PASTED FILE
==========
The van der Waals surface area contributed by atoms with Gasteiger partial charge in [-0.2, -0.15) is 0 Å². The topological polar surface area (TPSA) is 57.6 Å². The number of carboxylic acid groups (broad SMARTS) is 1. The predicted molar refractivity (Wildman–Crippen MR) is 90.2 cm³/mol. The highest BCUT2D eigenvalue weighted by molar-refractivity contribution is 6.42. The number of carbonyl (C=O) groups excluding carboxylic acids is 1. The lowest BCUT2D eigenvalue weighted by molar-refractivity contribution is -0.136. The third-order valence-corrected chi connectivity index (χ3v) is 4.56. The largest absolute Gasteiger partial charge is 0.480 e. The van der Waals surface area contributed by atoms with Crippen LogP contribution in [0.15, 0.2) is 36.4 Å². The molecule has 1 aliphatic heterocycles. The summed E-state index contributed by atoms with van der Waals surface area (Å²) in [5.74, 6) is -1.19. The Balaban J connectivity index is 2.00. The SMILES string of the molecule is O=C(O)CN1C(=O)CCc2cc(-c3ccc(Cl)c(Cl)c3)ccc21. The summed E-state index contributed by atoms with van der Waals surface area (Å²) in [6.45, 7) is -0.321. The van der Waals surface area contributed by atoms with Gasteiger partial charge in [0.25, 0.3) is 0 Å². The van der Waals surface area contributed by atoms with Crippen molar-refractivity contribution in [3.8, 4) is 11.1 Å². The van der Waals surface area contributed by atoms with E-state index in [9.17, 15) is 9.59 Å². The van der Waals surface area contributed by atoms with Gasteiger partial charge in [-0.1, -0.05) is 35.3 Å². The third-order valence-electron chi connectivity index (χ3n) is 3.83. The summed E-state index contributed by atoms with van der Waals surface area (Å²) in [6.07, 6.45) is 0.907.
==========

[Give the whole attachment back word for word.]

The van der Waals surface area contributed by atoms with Gasteiger partial charge in [-0.2, -0.15) is 0 Å². The topological polar surface area (TPSA) is 57.6 Å². The number of carboxylic acid groups (broad SMARTS) is 1. The predicted molar refractivity (Wildman–Crippen MR) is 90.2 cm³/mol. The highest BCUT2D eigenvalue weighted by molar-refractivity contribution is 6.42. The number of carbonyl (C=O) groups excluding carboxylic acids is 1. The lowest BCUT2D eigenvalue weighted by molar-refractivity contribution is -0.136. The third-order valence-corrected chi connectivity index (χ3v) is 4.56. The largest absolute Gasteiger partial charge is 0.480 e. The van der Waals surface area contributed by atoms with Crippen LogP contribution in [0.15, 0.2) is 36.4 Å². The molecule has 1 aliphatic heterocycles. The summed E-state index contributed by atoms with van der Waals surface area (Å²) in [5.74, 6) is -1.19. The Balaban J connectivity index is 2.00. The SMILES string of the molecule is O=C(O)CN1C(=O)CCc2cc(-c3ccc(Cl)c(Cl)c3)ccc21. The summed E-state index contributed by atoms with van der Waals surface area (Å²) in [6.45, 7) is -0.321. The van der Waals surface area contributed by atoms with Gasteiger partial charge in [0.25, 0.3) is 0 Å². The van der Waals surface area contributed by atoms with Crippen molar-refractivity contribution in [3.8, 4) is 11.1 Å². The van der Waals surface area contributed by atoms with E-state index in [9.17, 15) is 9.59 Å². The van der Waals surface area contributed by atoms with Gasteiger partial charge in [-0.1, -0.05) is 35.3 Å². The third-order valence-electron chi connectivity index (χ3n) is 3.83. The summed E-state index contributed by atoms with van der Waals surface area (Å²) in [6.07, 6.45) is 0.907.